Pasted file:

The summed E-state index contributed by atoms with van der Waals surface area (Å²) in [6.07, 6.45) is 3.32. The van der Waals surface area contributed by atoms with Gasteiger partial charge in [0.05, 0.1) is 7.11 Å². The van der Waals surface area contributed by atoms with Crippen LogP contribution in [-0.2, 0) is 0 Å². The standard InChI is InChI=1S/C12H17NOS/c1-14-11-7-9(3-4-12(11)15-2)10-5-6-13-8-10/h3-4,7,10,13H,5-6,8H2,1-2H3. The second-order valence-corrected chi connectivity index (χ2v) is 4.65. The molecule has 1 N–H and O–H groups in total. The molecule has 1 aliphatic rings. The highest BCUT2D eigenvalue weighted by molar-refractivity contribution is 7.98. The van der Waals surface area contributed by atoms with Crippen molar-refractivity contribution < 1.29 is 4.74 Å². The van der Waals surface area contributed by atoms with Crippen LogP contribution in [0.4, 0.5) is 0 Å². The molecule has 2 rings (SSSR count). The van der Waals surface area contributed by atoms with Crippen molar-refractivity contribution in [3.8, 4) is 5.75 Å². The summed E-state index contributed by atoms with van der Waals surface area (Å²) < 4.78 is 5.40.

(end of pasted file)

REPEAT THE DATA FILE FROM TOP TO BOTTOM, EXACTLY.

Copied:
The summed E-state index contributed by atoms with van der Waals surface area (Å²) in [6.07, 6.45) is 3.32. The van der Waals surface area contributed by atoms with Gasteiger partial charge in [0.05, 0.1) is 7.11 Å². The van der Waals surface area contributed by atoms with Crippen LogP contribution in [-0.2, 0) is 0 Å². The standard InChI is InChI=1S/C12H17NOS/c1-14-11-7-9(3-4-12(11)15-2)10-5-6-13-8-10/h3-4,7,10,13H,5-6,8H2,1-2H3. The second-order valence-corrected chi connectivity index (χ2v) is 4.65. The molecule has 1 N–H and O–H groups in total. The molecule has 1 aliphatic rings. The highest BCUT2D eigenvalue weighted by molar-refractivity contribution is 7.98. The van der Waals surface area contributed by atoms with Crippen molar-refractivity contribution < 1.29 is 4.74 Å². The van der Waals surface area contributed by atoms with Crippen LogP contribution in [0.4, 0.5) is 0 Å². The molecule has 2 rings (SSSR count). The van der Waals surface area contributed by atoms with Crippen molar-refractivity contribution in [3.8, 4) is 5.75 Å². The summed E-state index contributed by atoms with van der Waals surface area (Å²) < 4.78 is 5.40.